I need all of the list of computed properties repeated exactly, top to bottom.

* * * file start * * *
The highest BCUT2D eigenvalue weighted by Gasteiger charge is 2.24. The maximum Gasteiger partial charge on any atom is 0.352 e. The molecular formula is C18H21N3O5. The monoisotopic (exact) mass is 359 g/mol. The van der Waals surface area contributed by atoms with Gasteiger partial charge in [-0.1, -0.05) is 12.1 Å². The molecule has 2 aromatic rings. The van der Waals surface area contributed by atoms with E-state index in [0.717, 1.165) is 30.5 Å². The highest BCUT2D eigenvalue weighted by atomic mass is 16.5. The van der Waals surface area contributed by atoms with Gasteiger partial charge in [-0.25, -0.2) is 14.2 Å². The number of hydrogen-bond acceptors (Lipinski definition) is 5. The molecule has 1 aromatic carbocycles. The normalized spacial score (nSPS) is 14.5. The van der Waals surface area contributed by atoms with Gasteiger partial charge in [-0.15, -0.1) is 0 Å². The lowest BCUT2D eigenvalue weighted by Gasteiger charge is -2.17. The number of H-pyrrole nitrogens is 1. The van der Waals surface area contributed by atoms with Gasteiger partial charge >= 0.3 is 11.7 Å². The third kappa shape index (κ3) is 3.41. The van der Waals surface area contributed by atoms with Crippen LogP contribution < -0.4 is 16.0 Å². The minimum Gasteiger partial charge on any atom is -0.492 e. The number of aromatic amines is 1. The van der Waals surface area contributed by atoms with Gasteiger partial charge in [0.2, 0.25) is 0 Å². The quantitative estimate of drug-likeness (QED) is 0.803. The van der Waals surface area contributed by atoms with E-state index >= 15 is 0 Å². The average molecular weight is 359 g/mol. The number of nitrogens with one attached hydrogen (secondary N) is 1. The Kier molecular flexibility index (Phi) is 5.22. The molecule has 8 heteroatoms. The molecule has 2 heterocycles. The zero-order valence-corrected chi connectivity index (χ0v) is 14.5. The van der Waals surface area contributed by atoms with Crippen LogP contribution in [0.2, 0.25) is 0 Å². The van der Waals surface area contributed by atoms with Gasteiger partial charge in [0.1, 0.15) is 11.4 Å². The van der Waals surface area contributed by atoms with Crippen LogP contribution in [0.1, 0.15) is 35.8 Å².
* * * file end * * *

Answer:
The highest BCUT2D eigenvalue weighted by Gasteiger charge is 2.24. The maximum Gasteiger partial charge on any atom is 0.352 e. The molecular formula is C18H21N3O5. The monoisotopic (exact) mass is 359 g/mol. The van der Waals surface area contributed by atoms with Gasteiger partial charge in [-0.1, -0.05) is 12.1 Å². The molecule has 2 aromatic rings. The van der Waals surface area contributed by atoms with E-state index in [0.717, 1.165) is 30.5 Å². The highest BCUT2D eigenvalue weighted by atomic mass is 16.5. The van der Waals surface area contributed by atoms with Gasteiger partial charge in [-0.25, -0.2) is 14.2 Å². The number of hydrogen-bond acceptors (Lipinski definition) is 5. The molecule has 1 aromatic carbocycles. The normalized spacial score (nSPS) is 14.5. The van der Waals surface area contributed by atoms with Gasteiger partial charge in [-0.15, -0.1) is 0 Å². The lowest BCUT2D eigenvalue weighted by Gasteiger charge is -2.17. The number of H-pyrrole nitrogens is 1. The van der Waals surface area contributed by atoms with Gasteiger partial charge >= 0.3 is 11.7 Å². The third kappa shape index (κ3) is 3.41. The van der Waals surface area contributed by atoms with Crippen LogP contribution < -0.4 is 16.0 Å². The minimum Gasteiger partial charge on any atom is -0.492 e. The number of aromatic amines is 1. The van der Waals surface area contributed by atoms with Gasteiger partial charge in [0.2, 0.25) is 0 Å². The quantitative estimate of drug-likeness (QED) is 0.803. The van der Waals surface area contributed by atoms with E-state index >= 15 is 0 Å². The average molecular weight is 359 g/mol. The number of nitrogens with one attached hydrogen (secondary N) is 1. The Kier molecular flexibility index (Phi) is 5.22. The molecule has 8 heteroatoms. The molecule has 2 heterocycles. The zero-order valence-corrected chi connectivity index (χ0v) is 14.5. The van der Waals surface area contributed by atoms with Crippen LogP contribution in [0.2, 0.25) is 0 Å². The van der Waals surface area contributed by atoms with Gasteiger partial charge in [0.1, 0.15) is 11.4 Å². The van der Waals surface area contributed by atoms with Crippen LogP contribution in [0.1, 0.15) is 35.8 Å².